Natural Art: The Photography of Brad Hill


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In the Field

Shakin'! Great Bear Rainforest, BC, Canada. October 6, 2013.

There are just a few things in life that are certainties - that we have to pay taxes, that our time on this planet is limited, and that when a wet grizzly shakes, the shutters start a clickin'! I caught this beautiful light-faced grizzly shaking during a trip to the Great Bear Rainforest in the autumn of 2013. This image was captured at close to high-noon, but the overcast skies reduced both the harshness and contrast of the scene and added a visually-pleasing softness to the image.

Effectively capturing motion using a still camera isn't an easy task. How the final image appears is obviously a function of the shutter speed used to capture the action, with the extreme ends of the spectrum being either a total blurring of the motion (by using a slow shutter speed) or a complete freezing of the action (by using a high shutter speed). Personally, I find those shots that are a combination of freezing and blurring the action to be the most visually appealing. The frozen parts of the action (the sharp bits - like the snout of this bear) act as an "anchor" that normally attract the viewer's eye first, while the blurred parts (like the fur and water on this bear's neck) imply motion and are normally the next part of the image explored by a viewer's eye. The trick in effectively producing these tricky "freeze-biur" combinations is picking exactly the right shutter speed.

And, this leads into the one of the most common questions I get in the field, which is this: "Exactly what shutter speed do I need to freeze action - and what shutter speed do I need to blur action?". My answer: I don't know. Huh?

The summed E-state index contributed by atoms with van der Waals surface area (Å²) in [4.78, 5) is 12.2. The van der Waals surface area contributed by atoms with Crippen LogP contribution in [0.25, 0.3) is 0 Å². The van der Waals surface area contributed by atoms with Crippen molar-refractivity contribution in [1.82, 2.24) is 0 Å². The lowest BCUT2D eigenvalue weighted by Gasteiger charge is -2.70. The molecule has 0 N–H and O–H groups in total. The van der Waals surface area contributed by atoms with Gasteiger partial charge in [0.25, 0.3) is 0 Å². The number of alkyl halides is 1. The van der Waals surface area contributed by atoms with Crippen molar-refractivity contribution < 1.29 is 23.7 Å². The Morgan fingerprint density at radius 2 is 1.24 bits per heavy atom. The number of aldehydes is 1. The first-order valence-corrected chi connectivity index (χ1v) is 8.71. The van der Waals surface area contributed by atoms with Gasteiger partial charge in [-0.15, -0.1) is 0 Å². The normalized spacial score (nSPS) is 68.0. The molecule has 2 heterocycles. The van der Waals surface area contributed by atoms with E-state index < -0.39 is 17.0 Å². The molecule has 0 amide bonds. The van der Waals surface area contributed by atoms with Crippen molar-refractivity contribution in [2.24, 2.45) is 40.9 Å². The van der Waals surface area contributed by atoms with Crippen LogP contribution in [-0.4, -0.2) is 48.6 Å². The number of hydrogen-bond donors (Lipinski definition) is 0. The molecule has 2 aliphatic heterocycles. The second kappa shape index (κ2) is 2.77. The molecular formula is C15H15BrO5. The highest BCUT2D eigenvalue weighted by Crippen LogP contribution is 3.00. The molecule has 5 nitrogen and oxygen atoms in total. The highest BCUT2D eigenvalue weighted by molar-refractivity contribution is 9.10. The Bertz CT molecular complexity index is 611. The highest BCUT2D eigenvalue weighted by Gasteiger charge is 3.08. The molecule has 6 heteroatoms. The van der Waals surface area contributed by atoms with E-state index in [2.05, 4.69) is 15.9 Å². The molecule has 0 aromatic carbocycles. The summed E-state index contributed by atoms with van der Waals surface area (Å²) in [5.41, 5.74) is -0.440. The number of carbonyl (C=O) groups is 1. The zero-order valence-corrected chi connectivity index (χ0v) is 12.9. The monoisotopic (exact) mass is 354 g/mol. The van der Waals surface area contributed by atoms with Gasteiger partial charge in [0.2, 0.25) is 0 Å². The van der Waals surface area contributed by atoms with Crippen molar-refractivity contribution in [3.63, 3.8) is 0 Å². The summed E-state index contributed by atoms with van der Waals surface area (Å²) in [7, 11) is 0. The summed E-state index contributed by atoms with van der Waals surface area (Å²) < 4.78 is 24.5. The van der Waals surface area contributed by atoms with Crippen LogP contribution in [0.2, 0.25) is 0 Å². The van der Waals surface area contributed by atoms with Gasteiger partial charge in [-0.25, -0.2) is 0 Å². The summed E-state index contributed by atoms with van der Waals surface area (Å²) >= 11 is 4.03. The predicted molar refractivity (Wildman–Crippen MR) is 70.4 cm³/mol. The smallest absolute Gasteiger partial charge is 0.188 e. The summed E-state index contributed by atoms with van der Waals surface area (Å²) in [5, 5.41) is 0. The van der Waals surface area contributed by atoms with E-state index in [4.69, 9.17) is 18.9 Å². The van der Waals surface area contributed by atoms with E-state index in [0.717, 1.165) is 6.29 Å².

Well, the reason I don't know is that there are a number of variables involved with choosing the right shutter speed to freeze or blur the action. But all the variables come down to the same thing, and the key issue to consider is how many pixels that the moving parts of the scene are crossing per unit time. Huh? Consider two scenarios: a wolf running across your viewfinder at a distance of 200 meters, and a wolf running across your viewfinder at a distance of 20 meters (and assume that the same focal length is used in both instances). The subject will be crossing far more pixels per unit time (ANY unit of time) when it is 20 meters away than when it is 200 meters away. Thus, a higher shutter speed is needed to freeze the wolf at 20 meters than the one at 200 meters. Now, just to complicate things further, think about what happens when you switch from using a 12 MP Nikon D3s to a 36 MP D800. Way more pixels per inch, and thus WAY more pixels for a moving object to cross per unit time.'ll need a higher shutter speed to freeze action with a D800 than a D3s.

And, this is also true of that "other kind" of motion too (camera shake) - you need higher shutter speeds to remove camera shake in a high resolution camera than you do in a lower resolution camera! you get a feel for why my answer to the "what shutter speed do I need?" question is "I don't know." What about the tricky freeze-blur combinations? Well...all I can say is this: it takes a lot of experience (and methodically reviewing of metadata and shutter speeds used to capture past shots) before any photographer can effectively judge and choose the shutter speed to use to get the effect they're looking for. Hey, if it was easy, everyone could do it! ;-)

This shot? 1/400s.

This is a shot that needs to be seen at higher resolution to be here's a 2400 pixel for your perusal:

Shakin'!: Download 2400 pixel image (JPEG: 1.3 MB)


1. This image - in all resolutions - is protected by copyright. I'm fine with personal uses of it (including use as desktop backgrounds or screensavers on your own computer), but unauthorized commercial use of the image is prohibited by law. Thanks in advance for respecting my copyright!